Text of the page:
N-Acetylcysteine Amide Protects Against Methamphetamine-induced Tissue Damage in CD-1 Mice
Methamphetamine (METH), a highly addictive drug used worldwide, induces oxidative stress in various animal organs, especially the brain. This study evaluated oxidative damage caused by METH to tissues in CD-1 mice and identified a therapeutic drug that could protect against METH-induced toxicity. Male CD-1 mice were pretreated with a novel thiol antioxidant, N-acetylcysteine amide (NACA, 250 mg/kg body weight) or saline. Following this, METH (10 mg/kg body weight) or saline intraperitoneal injections were administered every 2 h over an 8-h period. Animals were killed 24 h after the last exposure. NACA-treated animals exposed to METH experienced significantly lower oxidative stress in their kidneys, livers, and brains than the untreated group, as indicated by their levels of glutathione, malondialdehyde, and protein carbonyl and their catalase and glutathione peroxidase activity. This suggests that METH induces oxidative stress in various organs and that a combination of NACA as a neuro- or tissue-protective agent, in conjunction with current treatment, might effectively treat METH abusers.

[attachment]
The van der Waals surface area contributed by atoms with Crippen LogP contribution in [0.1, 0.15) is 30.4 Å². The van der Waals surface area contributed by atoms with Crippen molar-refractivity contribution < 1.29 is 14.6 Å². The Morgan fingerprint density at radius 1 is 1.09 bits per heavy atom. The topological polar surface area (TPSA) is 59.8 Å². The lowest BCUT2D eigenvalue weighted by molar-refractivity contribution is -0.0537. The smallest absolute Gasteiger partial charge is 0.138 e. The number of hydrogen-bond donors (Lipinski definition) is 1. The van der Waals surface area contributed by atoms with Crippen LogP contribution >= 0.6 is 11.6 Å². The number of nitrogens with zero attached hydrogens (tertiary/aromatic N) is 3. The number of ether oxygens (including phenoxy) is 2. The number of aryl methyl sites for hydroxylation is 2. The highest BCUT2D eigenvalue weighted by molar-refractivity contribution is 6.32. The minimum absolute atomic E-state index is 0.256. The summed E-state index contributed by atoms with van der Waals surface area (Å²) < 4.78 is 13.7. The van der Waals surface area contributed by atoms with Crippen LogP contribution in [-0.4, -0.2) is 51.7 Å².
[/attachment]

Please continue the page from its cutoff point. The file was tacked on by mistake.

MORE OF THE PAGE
N. Ercal et al., "N-Acetylcysteine Amide Protects Against Methamphetamine-induced Tissue Damage in CD-1 Mice," Human & Experimental Toxicology, SAGE Publications, Sep 2012.
The definitive version is available at http://dx.doi.org/10.1177/0960327112438287
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